“I cannot support the map for TIF 4,” 1st Ward Alderman Diane Gutenkauf said.
Grabowski said the Panera building is actually 35 years old, which qualifies it for TIF.
'The Devil is in the Details'
Elmhurst park officials also met Monday to discuss TIF 4. A memo from Executive Director Jim Rogers provided to park commissioners prior to the meeting recommended they tentatively approve the plan.
Park Board documents also indicated District 205 already had tentatively signed off on the plan. However, at the Elmhurst District 205 Board meeting Tuesday, District 205 Finance Committee Chairman Chris Blum said that is not the case.
"There is not a tentative agreement with the city on TIF," Blum said. "We've had negotiations with the city on a high level. We're at a point where we're putting things on paper, defining key terms, looking at mechanics and timing. Until those are defined, I wouldn't call it an agreement—or a document even."
He said progress is being made. All board members have been involved in the discussion, and they "hope to get there quickly," he said.
School Board Vice President Maria Hirsch said the district has enjoyed "long-standing successful partnerships" with the city on a number of issues.
However, a "make whole" agreement in 2004 to lessen the impact of TIF 1 was not well defined, School Board members have said.
"There have been varying levels of documentation over the years, and original intentions at times are open to interpretation," Hirsch said. "Elected representatives will change over the life of this 23-year agreement. Good governance dictates the need to memorialize and formally approve detailed agreements for the benefit of both governmental bodies, as well as for the public."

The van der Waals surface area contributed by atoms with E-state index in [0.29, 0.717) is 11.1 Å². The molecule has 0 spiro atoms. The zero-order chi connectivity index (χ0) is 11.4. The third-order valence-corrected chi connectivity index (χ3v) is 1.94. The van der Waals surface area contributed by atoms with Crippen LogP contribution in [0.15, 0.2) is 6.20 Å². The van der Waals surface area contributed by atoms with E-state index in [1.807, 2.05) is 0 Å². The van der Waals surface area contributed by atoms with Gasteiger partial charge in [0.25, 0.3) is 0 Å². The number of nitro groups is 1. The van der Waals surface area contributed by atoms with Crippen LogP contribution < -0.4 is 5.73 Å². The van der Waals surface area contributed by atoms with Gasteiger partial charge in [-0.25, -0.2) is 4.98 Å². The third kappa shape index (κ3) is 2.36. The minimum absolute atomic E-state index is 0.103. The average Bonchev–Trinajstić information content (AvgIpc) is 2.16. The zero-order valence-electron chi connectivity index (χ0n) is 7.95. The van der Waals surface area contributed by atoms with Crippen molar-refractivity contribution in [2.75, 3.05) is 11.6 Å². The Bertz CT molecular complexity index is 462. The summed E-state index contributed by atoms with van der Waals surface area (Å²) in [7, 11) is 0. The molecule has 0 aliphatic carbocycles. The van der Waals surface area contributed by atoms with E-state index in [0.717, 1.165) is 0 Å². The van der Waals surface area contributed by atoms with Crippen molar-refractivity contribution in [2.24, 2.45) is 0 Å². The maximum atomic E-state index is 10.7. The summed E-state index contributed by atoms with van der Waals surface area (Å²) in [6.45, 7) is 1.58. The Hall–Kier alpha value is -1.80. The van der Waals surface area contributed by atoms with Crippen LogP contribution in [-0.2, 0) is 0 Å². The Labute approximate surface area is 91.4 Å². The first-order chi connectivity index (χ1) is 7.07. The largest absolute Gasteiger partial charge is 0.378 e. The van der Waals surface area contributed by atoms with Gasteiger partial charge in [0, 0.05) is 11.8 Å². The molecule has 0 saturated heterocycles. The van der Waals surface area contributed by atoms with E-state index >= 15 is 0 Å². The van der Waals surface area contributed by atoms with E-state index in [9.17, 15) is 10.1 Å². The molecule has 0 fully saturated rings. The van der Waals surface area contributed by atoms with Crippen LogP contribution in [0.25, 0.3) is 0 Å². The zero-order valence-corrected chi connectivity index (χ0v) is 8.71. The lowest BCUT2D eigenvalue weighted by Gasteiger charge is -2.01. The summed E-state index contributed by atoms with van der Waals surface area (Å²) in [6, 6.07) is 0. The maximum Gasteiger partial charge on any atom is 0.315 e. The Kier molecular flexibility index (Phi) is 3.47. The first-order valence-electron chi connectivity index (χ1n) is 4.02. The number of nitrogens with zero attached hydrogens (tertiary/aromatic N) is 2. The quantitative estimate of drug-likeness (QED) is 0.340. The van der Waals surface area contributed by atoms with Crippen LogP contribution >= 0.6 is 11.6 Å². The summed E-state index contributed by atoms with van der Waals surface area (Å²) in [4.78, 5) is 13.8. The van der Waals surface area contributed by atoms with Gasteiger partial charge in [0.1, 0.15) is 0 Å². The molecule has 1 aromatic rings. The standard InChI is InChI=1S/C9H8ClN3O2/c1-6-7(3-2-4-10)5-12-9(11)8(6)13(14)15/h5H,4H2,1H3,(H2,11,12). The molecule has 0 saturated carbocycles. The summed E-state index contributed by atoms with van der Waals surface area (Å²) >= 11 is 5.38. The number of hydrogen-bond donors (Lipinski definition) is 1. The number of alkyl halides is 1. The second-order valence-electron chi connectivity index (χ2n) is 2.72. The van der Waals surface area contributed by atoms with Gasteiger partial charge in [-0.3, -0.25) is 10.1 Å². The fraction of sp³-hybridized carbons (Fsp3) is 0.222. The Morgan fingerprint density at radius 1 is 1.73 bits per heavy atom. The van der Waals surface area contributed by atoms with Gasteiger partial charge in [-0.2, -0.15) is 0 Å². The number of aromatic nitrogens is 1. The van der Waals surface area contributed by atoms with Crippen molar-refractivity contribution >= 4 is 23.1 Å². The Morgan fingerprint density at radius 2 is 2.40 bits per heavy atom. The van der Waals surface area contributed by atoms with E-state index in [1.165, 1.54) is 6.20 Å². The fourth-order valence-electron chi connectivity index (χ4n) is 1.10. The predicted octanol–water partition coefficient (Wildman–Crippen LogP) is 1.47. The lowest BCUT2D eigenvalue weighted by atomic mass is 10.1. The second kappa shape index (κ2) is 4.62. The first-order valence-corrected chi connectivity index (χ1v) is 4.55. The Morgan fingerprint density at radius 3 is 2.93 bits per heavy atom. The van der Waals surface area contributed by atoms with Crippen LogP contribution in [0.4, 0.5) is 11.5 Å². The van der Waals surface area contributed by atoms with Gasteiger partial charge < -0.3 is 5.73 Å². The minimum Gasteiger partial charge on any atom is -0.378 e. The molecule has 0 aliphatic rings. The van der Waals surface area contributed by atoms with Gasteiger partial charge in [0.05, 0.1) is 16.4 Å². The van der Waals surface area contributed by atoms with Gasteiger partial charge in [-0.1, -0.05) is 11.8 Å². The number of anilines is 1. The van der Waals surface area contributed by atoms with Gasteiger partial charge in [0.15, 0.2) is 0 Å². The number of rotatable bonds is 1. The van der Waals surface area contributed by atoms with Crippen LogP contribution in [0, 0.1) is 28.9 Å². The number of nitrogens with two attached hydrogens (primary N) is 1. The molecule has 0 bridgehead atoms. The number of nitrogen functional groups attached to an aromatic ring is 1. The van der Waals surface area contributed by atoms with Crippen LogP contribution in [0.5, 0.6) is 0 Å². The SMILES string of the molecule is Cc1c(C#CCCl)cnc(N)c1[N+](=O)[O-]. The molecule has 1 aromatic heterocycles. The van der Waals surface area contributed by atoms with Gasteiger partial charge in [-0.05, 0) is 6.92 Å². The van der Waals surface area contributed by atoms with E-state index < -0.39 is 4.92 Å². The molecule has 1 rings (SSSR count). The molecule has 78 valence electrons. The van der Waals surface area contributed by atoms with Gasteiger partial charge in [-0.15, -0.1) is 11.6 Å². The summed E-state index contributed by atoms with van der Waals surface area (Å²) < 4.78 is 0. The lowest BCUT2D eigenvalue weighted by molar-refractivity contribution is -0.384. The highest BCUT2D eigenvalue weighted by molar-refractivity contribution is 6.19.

The big issues have been fleshed out, but "the devil is in the details," School Board President Jim Collins said.
"We're delving into those details now. We are all very hopeful and optimistic that we will have an agreement in place by the day the city votes to pass the TIF, and that we can have an intergovernmental agreement we can vote on at that very same meeting," he said.
But, What if … ?
TIF experts are projecting TIF 4 to be worth $100 million to $150 million at the end of its 23-year life, but Gutenkauf urged the council to consider less rosy scenarios.
“What happens if we don’t see these numbers?” she asked.
“If the EAVs don’t increase, this costs us nothing,” 4th Ward Aldermen Kevin York replied.
Grabowski said he felt "comfortable that we are on safe ground."
Grabowski said he expects the city’s Development, Planning and Zoning Committee to convene a special meeting next week to review school and park district replies to the plan. The City Council may consider the ordinances to establish TIF 4 on Sept. 4.
Two additional TIF districts are in the works, around York and Vallette streets, and along Riverside Drive. If all are approved, the number of TIF districts in Elmhurst would double, to six.